I’d like to tell a story about a friend of mine who is a CIO, whom I’ll call “Jerry.” He is the CIO of a multibillion dollar technology firm. When Jerry joined the firm, he began to ask other members of the leadership team about their plans and found out they didn’t have much. At best, what had been produced (by Marketing, Finance, Human Resources, Sales, Engineering, and even at the level of the CEO of the company) was tactical rather than strategic.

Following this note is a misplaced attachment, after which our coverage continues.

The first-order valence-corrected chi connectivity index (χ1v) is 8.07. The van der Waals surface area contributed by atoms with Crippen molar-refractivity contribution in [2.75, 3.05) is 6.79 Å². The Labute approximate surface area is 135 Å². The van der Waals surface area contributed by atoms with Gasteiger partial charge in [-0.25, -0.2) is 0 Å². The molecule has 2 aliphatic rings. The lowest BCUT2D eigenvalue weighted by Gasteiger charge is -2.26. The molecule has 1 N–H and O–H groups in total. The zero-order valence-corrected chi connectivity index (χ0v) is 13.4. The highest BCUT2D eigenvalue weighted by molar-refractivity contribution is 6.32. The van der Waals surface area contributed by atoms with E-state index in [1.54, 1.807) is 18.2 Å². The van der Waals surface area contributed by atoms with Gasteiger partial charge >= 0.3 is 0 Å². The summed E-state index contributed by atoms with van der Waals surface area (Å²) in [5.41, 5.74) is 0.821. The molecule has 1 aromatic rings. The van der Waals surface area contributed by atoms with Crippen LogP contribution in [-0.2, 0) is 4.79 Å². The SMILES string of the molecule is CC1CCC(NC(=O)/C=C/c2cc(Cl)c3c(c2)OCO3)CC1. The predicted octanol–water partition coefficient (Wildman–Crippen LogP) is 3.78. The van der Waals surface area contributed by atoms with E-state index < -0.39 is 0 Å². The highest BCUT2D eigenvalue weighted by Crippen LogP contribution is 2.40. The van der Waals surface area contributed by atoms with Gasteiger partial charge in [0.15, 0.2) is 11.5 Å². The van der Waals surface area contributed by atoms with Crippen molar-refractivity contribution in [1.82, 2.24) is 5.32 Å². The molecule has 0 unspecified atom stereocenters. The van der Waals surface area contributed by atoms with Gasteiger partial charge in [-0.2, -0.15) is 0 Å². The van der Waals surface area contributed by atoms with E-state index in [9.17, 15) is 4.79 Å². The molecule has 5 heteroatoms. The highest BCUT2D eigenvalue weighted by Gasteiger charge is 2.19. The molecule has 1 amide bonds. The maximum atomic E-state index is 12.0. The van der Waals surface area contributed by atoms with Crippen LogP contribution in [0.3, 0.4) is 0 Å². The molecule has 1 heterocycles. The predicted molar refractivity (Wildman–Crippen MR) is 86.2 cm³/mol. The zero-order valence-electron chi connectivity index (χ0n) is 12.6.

Jerry’s new firm suffered from a common ailment among fast-growing companies that have not reached anywhere near saturation in their markets: their number one objective is to “increase sales.” Sales targets might be better defined as, “Increase by 25 percent in the next fiscal year,” but if those targets aren’t qualified further, their suggestion is that any new revenue is good revenue. What the target doesn’t say is, for example,